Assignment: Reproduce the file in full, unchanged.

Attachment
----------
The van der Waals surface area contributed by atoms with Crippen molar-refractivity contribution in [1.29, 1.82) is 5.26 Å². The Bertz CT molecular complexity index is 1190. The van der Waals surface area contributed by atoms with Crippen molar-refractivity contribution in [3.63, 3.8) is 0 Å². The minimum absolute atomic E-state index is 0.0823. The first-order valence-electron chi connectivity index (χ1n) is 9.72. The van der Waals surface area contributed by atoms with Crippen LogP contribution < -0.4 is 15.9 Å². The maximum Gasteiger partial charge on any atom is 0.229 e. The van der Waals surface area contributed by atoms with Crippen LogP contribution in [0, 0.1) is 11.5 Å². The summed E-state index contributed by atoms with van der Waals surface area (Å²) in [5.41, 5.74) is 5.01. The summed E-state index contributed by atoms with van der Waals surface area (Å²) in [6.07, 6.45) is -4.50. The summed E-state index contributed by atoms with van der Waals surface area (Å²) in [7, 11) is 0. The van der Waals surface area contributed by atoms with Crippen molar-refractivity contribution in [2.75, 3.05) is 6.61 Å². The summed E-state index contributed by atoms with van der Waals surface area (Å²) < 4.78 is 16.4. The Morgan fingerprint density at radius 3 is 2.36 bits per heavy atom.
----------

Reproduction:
The van der Waals surface area contributed by atoms with Crippen molar-refractivity contribution in [1.29, 1.82) is 5.26 Å². The Bertz CT molecular complexity index is 1190. The van der Waals surface area contributed by atoms with Crippen molar-refractivity contribution in [3.63, 3.8) is 0 Å². The minimum absolute atomic E-state index is 0.0823. The first-order valence-electron chi connectivity index (χ1n) is 9.72. The van der Waals surface area contributed by atoms with Crippen LogP contribution < -0.4 is 15.9 Å². The maximum Gasteiger partial charge on any atom is 0.229 e. The van der Waals surface area contributed by atoms with Crippen LogP contribution in [0, 0.1) is 11.5 Å². The summed E-state index contributed by atoms with van der Waals surface area (Å²) in [5.41, 5.74) is 5.01. The summed E-state index contributed by atoms with van der Waals surface area (Å²) in [6.07, 6.45) is -4.50. The summed E-state index contributed by atoms with van der Waals surface area (Å²) in [7, 11) is 0. The van der Waals surface area contributed by atoms with Crippen molar-refractivity contribution in [2.75, 3.05) is 6.61 Å². The summed E-state index contributed by atoms with van der Waals surface area (Å²) < 4.78 is 16.4. The Morgan fingerprint density at radius 3 is 2.36 bits per heavy atom.